“To allow for flexibility as we make this transition together, we are providing the bureaus with a process to expand telework options beyond this baseline guidance in furtherance of the department’s mission. Please consult your bureau for details,” the email states.
Commerce said it will provide employees with additional information about returning to the office over the next few weeks.
Raimondo and Graves cited Biden’s State of the Union address as the impetus for the agency’s return-to-the-office plans.
“None of us expected our posture of maximum telework to last for two years and now the time has arrived for us to usher in the future of work for the Department of Commerce. We will build on what we learned over these last two years, and we will create a hybrid workplace that recognizes both the desire for expanded use of telework and the value of in-person engagement,” they wrote.
Commerce said it will provide office reentry guidance to employees and managers, as well as answers to frequently asked questions, on its COVID-19 Information Hub.
Per guidance from the Centers for Disease Control and Prevention, Commerce employees, contractors and visitors do not need to wear a face mask in an indoor setting, regardless of vaccination status, if their office is located in an area of low or medium risk for COVID-19.
Employees who have occupied agency facilities or been on official travel must report to their supervisors as soon as possible if they have received a confirmed COVID-19 diagnosis, are presumed to be COVID positive or are exhibiting COVID-like symptoms.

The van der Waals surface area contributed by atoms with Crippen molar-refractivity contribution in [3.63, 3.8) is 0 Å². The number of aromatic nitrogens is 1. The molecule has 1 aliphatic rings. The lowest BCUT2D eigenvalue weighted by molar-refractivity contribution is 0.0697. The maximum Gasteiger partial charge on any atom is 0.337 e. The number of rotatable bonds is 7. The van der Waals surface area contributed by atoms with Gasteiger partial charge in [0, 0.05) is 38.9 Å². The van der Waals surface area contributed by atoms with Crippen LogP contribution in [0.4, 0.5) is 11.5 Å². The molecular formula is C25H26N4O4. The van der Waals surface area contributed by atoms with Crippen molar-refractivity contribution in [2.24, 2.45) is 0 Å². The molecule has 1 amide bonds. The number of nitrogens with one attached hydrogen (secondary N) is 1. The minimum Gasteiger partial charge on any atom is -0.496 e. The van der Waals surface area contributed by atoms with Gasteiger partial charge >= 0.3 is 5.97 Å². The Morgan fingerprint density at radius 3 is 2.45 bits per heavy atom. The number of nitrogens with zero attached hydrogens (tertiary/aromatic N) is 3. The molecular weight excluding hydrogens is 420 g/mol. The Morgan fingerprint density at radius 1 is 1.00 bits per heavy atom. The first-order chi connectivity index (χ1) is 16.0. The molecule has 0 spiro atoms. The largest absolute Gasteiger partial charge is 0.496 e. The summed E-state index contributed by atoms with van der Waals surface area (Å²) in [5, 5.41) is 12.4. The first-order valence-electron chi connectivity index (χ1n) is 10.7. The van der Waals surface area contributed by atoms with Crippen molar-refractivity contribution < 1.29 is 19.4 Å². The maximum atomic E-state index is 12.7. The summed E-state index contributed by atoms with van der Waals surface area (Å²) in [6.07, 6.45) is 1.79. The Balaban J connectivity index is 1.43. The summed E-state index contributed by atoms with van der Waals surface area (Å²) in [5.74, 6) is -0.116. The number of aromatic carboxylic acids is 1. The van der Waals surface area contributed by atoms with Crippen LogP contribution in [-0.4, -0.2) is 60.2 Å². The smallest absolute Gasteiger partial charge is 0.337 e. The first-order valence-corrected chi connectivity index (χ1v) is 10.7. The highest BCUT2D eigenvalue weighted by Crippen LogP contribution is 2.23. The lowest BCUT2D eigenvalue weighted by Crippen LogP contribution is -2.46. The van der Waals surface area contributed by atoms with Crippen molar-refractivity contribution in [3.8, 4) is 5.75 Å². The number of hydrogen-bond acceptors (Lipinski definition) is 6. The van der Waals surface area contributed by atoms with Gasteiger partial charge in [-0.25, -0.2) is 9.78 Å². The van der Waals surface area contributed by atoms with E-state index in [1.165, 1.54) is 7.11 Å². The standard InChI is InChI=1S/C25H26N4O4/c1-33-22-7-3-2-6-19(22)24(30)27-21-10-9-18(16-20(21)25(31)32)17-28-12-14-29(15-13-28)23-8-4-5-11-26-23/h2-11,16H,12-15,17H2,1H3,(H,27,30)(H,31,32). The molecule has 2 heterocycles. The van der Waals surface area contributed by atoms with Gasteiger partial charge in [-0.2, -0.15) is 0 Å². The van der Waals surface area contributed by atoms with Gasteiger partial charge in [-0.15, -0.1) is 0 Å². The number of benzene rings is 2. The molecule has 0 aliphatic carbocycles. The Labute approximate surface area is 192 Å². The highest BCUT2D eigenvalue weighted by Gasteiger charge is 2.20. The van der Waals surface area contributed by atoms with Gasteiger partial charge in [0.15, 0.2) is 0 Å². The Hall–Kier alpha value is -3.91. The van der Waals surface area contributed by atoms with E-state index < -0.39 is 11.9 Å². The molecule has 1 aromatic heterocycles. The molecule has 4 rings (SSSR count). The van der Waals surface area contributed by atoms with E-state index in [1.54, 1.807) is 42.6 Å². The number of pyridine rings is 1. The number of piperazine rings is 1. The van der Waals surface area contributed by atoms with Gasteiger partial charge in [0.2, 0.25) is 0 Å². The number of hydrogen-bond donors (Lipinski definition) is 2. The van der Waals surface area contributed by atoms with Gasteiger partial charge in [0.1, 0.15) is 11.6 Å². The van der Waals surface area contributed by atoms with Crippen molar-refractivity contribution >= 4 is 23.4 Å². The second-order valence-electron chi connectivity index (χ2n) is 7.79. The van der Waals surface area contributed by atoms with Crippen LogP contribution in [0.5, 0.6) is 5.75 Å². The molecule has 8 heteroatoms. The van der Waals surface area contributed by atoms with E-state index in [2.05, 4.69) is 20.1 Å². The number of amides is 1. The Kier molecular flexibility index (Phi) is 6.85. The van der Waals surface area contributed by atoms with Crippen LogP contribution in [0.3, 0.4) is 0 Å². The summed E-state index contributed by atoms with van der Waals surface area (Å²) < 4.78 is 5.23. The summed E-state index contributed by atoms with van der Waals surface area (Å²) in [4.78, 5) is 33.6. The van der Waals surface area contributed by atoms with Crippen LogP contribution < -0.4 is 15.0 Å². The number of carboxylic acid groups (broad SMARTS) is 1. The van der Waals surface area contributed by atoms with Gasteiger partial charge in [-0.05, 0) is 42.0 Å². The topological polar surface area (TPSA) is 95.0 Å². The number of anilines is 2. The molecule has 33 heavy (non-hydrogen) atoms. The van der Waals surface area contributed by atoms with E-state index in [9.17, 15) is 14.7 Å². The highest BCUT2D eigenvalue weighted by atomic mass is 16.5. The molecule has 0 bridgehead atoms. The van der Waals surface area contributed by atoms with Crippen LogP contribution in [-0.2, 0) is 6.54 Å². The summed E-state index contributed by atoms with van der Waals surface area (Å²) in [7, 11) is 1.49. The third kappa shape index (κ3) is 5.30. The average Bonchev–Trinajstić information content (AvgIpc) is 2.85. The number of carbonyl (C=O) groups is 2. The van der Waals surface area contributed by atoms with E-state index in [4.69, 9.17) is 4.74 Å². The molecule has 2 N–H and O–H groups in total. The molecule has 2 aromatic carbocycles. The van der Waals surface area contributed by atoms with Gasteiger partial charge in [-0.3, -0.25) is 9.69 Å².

Commerce directs employees who have had close contact with a COVID-positive individual to get tested five days after exposure and wear a mask in public indoor settings for 10 days following exposure.
Commerce does not require employees who have received a COVID-19 booster to quarantine in the event of close contact. Unvaccinated employees must quarantine for five days from the date of their last known exposure.
Employees must also quarantine for five days if it’s been more than six months out from their last mRNA vaccine, or two months after their Johnson & Johnson vaccine.
The Commerce Department didn’t immediately respond to a request for comment.
HUD outlines phased reentry of employees
The Housing and Urban Development Department, meanwhile, is planning a phased office reentry for its employees starting on April 25.
HUD, in an email sent to all employees on March 24, provided 30-day that the agency would lift its maximum telework policy that’s been in place since the beginning of the COVID-19 pandemic.